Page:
FS: Well, I suppose it’s just a public perception thing isn’t it?
WD: Yeah, yeah. And also, you know, I don’t make, it’s served me Ok, but I’ve never had a career path as far as choices, because sometimes if you go off and you make, you know, some movies some place out of the system, they may not see you for a little while, so really the way to have a career and become a movie star is to get a set up, you know, at a studio, or now with a TV series or something and keep on banging away and keep on reminding people you’re there. Um, I’ve never really done that. And it’s not that it repulses me, it’s just not my way, it hasn’t been my experience.
FS: But now you’ve had this Oscar nomination for leading actor for a film about Van Gogh…
WD: Yeah, yeah, a film that I loved making.
FS: So I mean that in a sense is the best of both worlds that you are having the recognition for a very sort of specific and in some ways esoteric film, very beautiful film, with Julian Schnabel.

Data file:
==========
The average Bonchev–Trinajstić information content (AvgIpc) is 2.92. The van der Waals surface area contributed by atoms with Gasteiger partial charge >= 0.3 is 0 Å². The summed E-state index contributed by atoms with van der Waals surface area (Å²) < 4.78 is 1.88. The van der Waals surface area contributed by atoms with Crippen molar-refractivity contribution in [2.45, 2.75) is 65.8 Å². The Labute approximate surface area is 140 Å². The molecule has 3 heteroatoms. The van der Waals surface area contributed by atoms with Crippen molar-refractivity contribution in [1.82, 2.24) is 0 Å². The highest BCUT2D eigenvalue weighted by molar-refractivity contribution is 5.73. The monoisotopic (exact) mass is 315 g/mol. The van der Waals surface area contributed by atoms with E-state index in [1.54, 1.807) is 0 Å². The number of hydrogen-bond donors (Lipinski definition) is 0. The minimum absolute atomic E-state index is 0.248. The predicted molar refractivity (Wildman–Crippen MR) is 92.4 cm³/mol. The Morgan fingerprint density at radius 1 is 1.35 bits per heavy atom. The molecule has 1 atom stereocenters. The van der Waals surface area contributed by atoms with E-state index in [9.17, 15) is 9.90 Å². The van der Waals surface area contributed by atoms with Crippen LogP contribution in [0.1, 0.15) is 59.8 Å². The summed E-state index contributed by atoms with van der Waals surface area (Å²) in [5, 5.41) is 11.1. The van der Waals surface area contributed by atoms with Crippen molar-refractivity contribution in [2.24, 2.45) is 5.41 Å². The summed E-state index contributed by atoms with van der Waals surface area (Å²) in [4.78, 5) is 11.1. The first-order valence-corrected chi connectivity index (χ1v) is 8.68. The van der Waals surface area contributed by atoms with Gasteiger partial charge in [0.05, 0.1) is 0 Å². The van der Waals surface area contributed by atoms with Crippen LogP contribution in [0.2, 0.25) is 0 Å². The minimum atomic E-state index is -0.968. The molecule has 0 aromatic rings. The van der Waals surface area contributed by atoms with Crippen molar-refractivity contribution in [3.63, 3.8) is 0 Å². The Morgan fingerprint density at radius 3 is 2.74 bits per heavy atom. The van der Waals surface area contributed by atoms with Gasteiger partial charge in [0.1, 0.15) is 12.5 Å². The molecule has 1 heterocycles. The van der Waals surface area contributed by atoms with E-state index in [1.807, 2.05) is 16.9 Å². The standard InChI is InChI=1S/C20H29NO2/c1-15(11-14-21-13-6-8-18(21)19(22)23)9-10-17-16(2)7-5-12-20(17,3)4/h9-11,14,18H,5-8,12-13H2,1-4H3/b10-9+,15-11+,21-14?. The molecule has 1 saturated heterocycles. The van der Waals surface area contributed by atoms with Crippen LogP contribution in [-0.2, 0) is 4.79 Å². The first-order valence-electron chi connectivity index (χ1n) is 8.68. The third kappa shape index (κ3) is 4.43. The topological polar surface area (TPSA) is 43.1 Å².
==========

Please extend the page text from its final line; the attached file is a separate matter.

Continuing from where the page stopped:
WD: Well, it’s a film about painting. Um, and it’s a film about an artist’s life, it’s not a biopic and it doesn’t explain, it’s not going to tell you who Vincent Van Gogh is, even though there are a lot of elements, you know, that we took from his life to make this movie.
FS: But it’s more about his creativity.
WD: It’s about painting. It’s really about ways of saying, and how you dedicate your life to a way of seeing, and how these ecstatic states that you find, we all have this in our work or sometimes it’s not in our work, it’s some place else, where we have these places where we feel free and connected, you know, what’s the popular thing it’s like in the zone or you lose yourself or you become, you know, free. It’s very much about that, how you reconcile that with regular life.